The first recipient of the Howard Aris Scholarship Jevaughn Johnson called the late athlete, coach and veteran sports administrator "a great man".
In a brief but poignant thank you message, Johnson, a dentistry student at the University of Technology (UTech), also paid glowing tribute to Jamaica's Prime Minister Portia Simpson Miller, whose foundation inaugurated the Howard Aris Scholarship and which answered his pleas for help.
"I stand as a legacy of this man, as you all saw what he brought to the JAAA (Jamaica Administrative Athletics Association) and the (resulting) success in Beijing and it's a pity that he was not here to see what happened in London. I have to live up to the reputation of Howard Aris, who was a great man.
"One day I hope to be that (like the Howard Aris Scholarship) — a helping hand to some needy Jamaican," said the beaming recipient at the scholarship launch at the Mayfair Hotel in Kingston on Thursday.
The Portia Simpson Miller Foundation, an education and social welfare organisation, will administer the Howard Aris Scholarship.
Johnson, a resident of the Prime Minister's South West St Andrew constituency, said when he wrote to the foundation for help to further his studies, he got a surprisingly quick response.
"For the PM to hear my plea, I am truly grateful. I remember writing to the foundation for help and within days I got a reply and they said they would assist. At the time I needed money for exams and I got it and I must say that I did great," said the young man to rousing applause.
The sum of the scholarship was not disclosed, but the Prime Minister suggested that it would be sufficient to cover the remainder of Johnson's course.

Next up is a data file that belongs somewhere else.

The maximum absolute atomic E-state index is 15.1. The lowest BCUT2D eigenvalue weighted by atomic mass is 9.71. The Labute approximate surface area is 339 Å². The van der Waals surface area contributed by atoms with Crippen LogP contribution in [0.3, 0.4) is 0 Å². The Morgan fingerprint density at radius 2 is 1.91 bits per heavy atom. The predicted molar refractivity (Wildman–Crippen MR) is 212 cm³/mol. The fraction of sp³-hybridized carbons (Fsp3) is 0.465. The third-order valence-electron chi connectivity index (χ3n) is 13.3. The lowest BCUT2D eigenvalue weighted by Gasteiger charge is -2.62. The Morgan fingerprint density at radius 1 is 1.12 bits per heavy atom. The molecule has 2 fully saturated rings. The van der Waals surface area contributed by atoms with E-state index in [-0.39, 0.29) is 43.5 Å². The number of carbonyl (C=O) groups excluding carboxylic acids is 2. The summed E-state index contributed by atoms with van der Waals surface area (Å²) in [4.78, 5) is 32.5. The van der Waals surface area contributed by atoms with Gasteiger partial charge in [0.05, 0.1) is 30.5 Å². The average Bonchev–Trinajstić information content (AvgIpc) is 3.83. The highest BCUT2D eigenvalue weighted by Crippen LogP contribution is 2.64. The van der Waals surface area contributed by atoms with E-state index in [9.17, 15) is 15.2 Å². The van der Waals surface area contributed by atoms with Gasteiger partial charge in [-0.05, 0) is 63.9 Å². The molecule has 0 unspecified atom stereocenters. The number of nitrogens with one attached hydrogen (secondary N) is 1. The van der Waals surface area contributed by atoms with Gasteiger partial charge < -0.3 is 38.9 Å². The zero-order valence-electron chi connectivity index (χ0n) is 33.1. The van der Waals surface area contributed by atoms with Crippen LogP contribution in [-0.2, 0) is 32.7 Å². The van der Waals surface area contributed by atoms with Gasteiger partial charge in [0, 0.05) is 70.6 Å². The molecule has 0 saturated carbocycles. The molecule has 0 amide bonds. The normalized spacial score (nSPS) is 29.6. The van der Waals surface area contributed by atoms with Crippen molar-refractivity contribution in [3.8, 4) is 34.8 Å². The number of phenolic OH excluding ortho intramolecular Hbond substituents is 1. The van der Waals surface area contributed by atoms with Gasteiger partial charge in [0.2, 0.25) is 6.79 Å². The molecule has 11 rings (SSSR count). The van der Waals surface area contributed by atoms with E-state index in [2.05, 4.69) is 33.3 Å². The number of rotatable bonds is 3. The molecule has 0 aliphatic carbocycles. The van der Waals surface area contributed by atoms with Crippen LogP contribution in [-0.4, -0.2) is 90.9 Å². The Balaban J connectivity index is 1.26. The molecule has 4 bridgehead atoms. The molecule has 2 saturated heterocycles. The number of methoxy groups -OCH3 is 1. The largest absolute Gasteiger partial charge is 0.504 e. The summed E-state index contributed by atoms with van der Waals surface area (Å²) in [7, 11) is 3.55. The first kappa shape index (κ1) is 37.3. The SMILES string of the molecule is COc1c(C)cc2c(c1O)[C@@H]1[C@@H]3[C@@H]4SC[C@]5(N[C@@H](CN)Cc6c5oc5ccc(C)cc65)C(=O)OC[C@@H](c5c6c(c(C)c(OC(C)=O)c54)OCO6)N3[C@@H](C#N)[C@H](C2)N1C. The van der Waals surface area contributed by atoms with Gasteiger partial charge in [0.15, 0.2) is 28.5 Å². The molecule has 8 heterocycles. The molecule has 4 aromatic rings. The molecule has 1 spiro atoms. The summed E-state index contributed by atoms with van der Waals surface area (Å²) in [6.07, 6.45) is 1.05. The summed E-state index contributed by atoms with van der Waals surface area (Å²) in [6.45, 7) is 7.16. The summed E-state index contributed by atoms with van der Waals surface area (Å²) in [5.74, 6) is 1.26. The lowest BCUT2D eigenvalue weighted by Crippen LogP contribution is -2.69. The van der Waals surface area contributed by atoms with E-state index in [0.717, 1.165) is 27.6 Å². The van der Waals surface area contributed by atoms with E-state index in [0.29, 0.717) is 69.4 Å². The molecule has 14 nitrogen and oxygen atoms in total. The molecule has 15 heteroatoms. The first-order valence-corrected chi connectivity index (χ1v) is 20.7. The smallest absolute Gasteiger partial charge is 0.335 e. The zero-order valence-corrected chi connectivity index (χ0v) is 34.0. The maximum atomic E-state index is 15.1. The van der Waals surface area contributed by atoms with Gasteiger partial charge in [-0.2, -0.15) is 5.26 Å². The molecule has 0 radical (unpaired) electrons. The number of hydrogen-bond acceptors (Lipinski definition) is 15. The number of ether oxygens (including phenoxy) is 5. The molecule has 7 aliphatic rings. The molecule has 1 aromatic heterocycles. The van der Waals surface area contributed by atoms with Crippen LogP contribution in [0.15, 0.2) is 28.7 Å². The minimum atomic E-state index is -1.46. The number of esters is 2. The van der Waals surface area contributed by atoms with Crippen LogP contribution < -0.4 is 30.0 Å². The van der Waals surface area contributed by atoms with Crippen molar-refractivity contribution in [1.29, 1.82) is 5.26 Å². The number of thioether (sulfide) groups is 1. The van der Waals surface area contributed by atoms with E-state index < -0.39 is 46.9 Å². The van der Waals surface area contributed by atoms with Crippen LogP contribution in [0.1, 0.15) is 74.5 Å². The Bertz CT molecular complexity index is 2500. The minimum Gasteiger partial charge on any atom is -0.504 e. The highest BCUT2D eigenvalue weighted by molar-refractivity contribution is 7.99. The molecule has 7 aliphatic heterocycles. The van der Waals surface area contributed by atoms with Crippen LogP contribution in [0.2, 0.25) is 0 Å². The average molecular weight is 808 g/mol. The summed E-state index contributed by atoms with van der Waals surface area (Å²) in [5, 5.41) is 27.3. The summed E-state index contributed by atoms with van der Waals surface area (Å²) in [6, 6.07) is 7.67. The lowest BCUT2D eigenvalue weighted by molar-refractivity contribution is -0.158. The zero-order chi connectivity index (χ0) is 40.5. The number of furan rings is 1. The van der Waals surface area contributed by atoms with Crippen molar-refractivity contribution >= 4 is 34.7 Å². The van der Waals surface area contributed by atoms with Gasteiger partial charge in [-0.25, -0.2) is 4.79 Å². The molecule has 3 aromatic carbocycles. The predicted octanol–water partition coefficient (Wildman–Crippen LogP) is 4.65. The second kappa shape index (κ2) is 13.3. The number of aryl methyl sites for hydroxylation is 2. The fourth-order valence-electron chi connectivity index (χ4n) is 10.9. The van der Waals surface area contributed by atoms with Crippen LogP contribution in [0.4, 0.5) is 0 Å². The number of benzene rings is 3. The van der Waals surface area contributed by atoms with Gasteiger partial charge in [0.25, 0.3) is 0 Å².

Aris, who died while campaigning with Simpson Miller during the general elections of November last year, was remembered by the Prime Minister as a "friend and brother".
"He was a gentleman who was precious to us, he worked hard for sport and gave so much of himself... he was so selfless and kind to almost a fault. He gave himself and worked with me until the end... only the love of God, my husband Errald and the people of Jamaica was stronger," said Simpson Miller at the function.
Aris's widow Sandra and children Quentin and Shannon Aris-Johnally attended Thursday's launch, and were obviously moved by the tributes being paid to the former Kingston College (KC) track and field star.
"It's a bitter-sweet moment... it's really overwhelming to sit here and recognise the kind of impact he has had over the years in sport first and foremost and of course politics.
"It's really a gratifying feeling to know that he's being remembered this way. It's good that he will continue to be impacting the lives of young people the way he has over the years, especially in the area of track and field," said son Quentin, a haulage contractor.
The younger Aris said the first day he went through the gate of KC as a student, expectations of him were high. To some, he may have disappointed.
"From I started attending KC I kept hearing that I must be able to do something on the track, but (instead) I did swimming and played table tennis, but on the track I didn't take it to the level that my father took it. But yes he inspired me in so many ways in becoming a good man, and how he has helped me and us as a family," said an emotional son.
Also receiving an educational scholarship from the Portia Simpson Miller Foundation was UTech student Rajesh Hutchinson, who is pursuing a diploma in the field of tourism.
Chairman of the "non-partisan" foundation, Zein Issa-Nakash, thanked the recipients and vowed that "people will see more of what we are doing" as their activities have been largely low-key.
Rayon Walters, a beneficiary of the foundation and who recently graduated from his law studies, was also in attendance at Thursday's presentation.
Executive director of the Caribbean Maritime Institute, Fritz Pinnock, offered the foundation a full four-year scholarship in any course of study for a suitably qualified student. The foundation has vowed to start the search for an individual to possibly take up the offer forthwith.
The foundation, which "was born out of the desire to help the less fortunate regardless of political persuasion, gender or religion", is said to have helped 300 people since its inception in 2010.